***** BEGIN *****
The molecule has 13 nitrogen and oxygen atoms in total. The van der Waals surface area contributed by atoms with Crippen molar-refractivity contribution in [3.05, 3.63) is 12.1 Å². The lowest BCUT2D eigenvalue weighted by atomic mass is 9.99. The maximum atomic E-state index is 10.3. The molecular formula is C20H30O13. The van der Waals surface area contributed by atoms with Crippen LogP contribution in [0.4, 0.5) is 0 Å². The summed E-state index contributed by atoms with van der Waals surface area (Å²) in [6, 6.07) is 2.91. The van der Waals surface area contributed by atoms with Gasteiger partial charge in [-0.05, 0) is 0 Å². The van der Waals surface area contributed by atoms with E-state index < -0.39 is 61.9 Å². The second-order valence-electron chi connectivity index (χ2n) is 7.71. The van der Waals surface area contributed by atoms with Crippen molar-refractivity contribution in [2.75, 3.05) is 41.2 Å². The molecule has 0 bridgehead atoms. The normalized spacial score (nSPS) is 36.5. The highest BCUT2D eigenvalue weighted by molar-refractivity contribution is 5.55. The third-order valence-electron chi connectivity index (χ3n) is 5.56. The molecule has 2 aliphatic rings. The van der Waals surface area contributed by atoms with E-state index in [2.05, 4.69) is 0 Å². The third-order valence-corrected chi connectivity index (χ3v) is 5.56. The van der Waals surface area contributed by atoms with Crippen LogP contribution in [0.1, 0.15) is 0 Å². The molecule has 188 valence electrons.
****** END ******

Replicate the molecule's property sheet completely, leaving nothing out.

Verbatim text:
The molecule has 13 nitrogen and oxygen atoms in total. The van der Waals surface area contributed by atoms with Crippen molar-refractivity contribution in [3.05, 3.63) is 12.1 Å². The lowest BCUT2D eigenvalue weighted by atomic mass is 9.99. The maximum atomic E-state index is 10.3. The molecular formula is C20H30O13. The van der Waals surface area contributed by atoms with Crippen LogP contribution in [0.4, 0.5) is 0 Å². The summed E-state index contributed by atoms with van der Waals surface area (Å²) in [6, 6.07) is 2.91. The van der Waals surface area contributed by atoms with Gasteiger partial charge in [-0.05, 0) is 0 Å². The van der Waals surface area contributed by atoms with E-state index < -0.39 is 61.9 Å². The second-order valence-electron chi connectivity index (χ2n) is 7.71. The van der Waals surface area contributed by atoms with Crippen molar-refractivity contribution in [2.75, 3.05) is 41.2 Å². The molecule has 0 bridgehead atoms. The normalized spacial score (nSPS) is 36.5. The highest BCUT2D eigenvalue weighted by molar-refractivity contribution is 5.55. The third-order valence-electron chi connectivity index (χ3n) is 5.56. The molecule has 2 aliphatic rings. The van der Waals surface area contributed by atoms with E-state index in [2.05, 4.69) is 0 Å². The third-order valence-corrected chi connectivity index (χ3v) is 5.56. The van der Waals surface area contributed by atoms with Crippen LogP contribution in [0.1, 0.15) is 0 Å². The molecule has 188 valence electrons.